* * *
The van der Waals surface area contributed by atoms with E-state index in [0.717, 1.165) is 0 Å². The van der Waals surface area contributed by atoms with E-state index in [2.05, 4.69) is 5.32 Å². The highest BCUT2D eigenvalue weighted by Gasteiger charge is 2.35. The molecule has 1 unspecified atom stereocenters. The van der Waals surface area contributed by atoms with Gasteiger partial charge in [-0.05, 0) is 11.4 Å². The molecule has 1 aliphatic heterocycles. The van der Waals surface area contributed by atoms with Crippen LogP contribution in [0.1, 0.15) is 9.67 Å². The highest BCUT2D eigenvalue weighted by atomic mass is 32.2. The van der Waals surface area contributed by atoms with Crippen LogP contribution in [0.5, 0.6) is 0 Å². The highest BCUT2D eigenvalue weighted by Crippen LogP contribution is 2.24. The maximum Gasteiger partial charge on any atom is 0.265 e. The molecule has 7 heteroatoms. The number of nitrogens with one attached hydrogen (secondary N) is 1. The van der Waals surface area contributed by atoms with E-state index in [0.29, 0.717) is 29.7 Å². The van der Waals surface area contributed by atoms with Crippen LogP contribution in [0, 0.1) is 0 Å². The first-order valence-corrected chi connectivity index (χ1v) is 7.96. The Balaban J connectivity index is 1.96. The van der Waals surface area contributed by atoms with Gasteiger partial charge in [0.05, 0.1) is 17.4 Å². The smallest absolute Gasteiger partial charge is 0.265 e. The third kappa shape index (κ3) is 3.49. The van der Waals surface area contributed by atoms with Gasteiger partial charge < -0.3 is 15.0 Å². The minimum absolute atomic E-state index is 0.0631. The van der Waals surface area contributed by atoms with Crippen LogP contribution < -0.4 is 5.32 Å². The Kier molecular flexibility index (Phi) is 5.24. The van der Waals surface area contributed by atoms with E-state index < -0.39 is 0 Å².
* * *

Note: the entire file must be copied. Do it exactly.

The van der Waals surface area contributed by atoms with E-state index in [0.717, 1.165) is 0 Å². The van der Waals surface area contributed by atoms with E-state index in [2.05, 4.69) is 5.32 Å². The highest BCUT2D eigenvalue weighted by Gasteiger charge is 2.35. The molecule has 1 unspecified atom stereocenters. The van der Waals surface area contributed by atoms with Gasteiger partial charge in [-0.05, 0) is 11.4 Å². The molecule has 1 aliphatic heterocycles. The van der Waals surface area contributed by atoms with Crippen LogP contribution in [0.1, 0.15) is 9.67 Å². The highest BCUT2D eigenvalue weighted by atomic mass is 32.2. The van der Waals surface area contributed by atoms with Crippen LogP contribution in [0.5, 0.6) is 0 Å². The highest BCUT2D eigenvalue weighted by Crippen LogP contribution is 2.24. The maximum Gasteiger partial charge on any atom is 0.265 e. The molecule has 7 heteroatoms. The number of nitrogens with one attached hydrogen (secondary N) is 1. The van der Waals surface area contributed by atoms with E-state index in [0.29, 0.717) is 29.7 Å². The van der Waals surface area contributed by atoms with Crippen LogP contribution in [0, 0.1) is 0 Å². The first-order valence-corrected chi connectivity index (χ1v) is 7.96. The Balaban J connectivity index is 1.96. The van der Waals surface area contributed by atoms with Gasteiger partial charge in [0.05, 0.1) is 17.4 Å². The smallest absolute Gasteiger partial charge is 0.265 e. The third kappa shape index (κ3) is 3.49. The van der Waals surface area contributed by atoms with Gasteiger partial charge < -0.3 is 15.0 Å². The minimum absolute atomic E-state index is 0.0631. The van der Waals surface area contributed by atoms with Crippen LogP contribution < -0.4 is 5.32 Å². The Kier molecular flexibility index (Phi) is 5.24. The van der Waals surface area contributed by atoms with E-state index < -0.39 is 0 Å².